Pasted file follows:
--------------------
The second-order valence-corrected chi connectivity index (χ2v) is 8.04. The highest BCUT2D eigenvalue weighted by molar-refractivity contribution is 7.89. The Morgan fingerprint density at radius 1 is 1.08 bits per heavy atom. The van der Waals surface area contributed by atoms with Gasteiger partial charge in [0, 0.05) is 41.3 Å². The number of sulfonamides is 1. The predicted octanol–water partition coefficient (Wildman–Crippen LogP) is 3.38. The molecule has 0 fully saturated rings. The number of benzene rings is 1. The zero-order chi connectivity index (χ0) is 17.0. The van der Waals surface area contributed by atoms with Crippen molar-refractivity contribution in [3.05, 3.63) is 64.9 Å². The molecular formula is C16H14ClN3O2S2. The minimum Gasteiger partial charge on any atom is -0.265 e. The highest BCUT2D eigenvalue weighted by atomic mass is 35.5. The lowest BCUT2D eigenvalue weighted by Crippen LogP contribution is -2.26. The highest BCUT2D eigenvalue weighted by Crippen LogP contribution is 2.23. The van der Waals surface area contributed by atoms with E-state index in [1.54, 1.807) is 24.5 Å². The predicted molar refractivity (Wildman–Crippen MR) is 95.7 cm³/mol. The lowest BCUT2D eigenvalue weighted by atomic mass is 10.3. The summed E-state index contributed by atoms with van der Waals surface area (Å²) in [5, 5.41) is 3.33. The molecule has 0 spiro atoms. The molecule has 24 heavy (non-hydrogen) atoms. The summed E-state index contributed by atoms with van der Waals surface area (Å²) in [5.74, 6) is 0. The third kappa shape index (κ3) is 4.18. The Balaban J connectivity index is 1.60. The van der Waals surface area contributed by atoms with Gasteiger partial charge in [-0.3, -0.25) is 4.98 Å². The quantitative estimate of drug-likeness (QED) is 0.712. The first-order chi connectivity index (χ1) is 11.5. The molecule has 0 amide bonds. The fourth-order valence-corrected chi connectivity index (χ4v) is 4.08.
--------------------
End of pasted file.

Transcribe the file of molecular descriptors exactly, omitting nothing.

The second-order valence-corrected chi connectivity index (χ2v) is 8.04. The highest BCUT2D eigenvalue weighted by molar-refractivity contribution is 7.89. The Morgan fingerprint density at radius 1 is 1.08 bits per heavy atom. The van der Waals surface area contributed by atoms with Gasteiger partial charge in [0, 0.05) is 41.3 Å². The number of sulfonamides is 1. The predicted octanol–water partition coefficient (Wildman–Crippen LogP) is 3.38. The molecule has 0 fully saturated rings. The number of benzene rings is 1. The zero-order chi connectivity index (χ0) is 17.0. The van der Waals surface area contributed by atoms with Crippen molar-refractivity contribution in [3.05, 3.63) is 64.9 Å². The molecular formula is C16H14ClN3O2S2. The minimum Gasteiger partial charge on any atom is -0.265 e. The highest BCUT2D eigenvalue weighted by atomic mass is 35.5. The lowest BCUT2D eigenvalue weighted by Crippen LogP contribution is -2.26. The highest BCUT2D eigenvalue weighted by Crippen LogP contribution is 2.23. The van der Waals surface area contributed by atoms with E-state index in [1.54, 1.807) is 24.5 Å². The predicted molar refractivity (Wildman–Crippen MR) is 95.7 cm³/mol. The lowest BCUT2D eigenvalue weighted by atomic mass is 10.3. The summed E-state index contributed by atoms with van der Waals surface area (Å²) in [5, 5.41) is 3.33. The molecule has 0 spiro atoms. The molecule has 24 heavy (non-hydrogen) atoms. The summed E-state index contributed by atoms with van der Waals surface area (Å²) in [5.74, 6) is 0. The third kappa shape index (κ3) is 4.18. The Balaban J connectivity index is 1.60. The van der Waals surface area contributed by atoms with Gasteiger partial charge in [-0.3, -0.25) is 4.98 Å². The quantitative estimate of drug-likeness (QED) is 0.712. The first-order chi connectivity index (χ1) is 11.5. The molecule has 0 amide bonds. The fourth-order valence-corrected chi connectivity index (χ4v) is 4.08.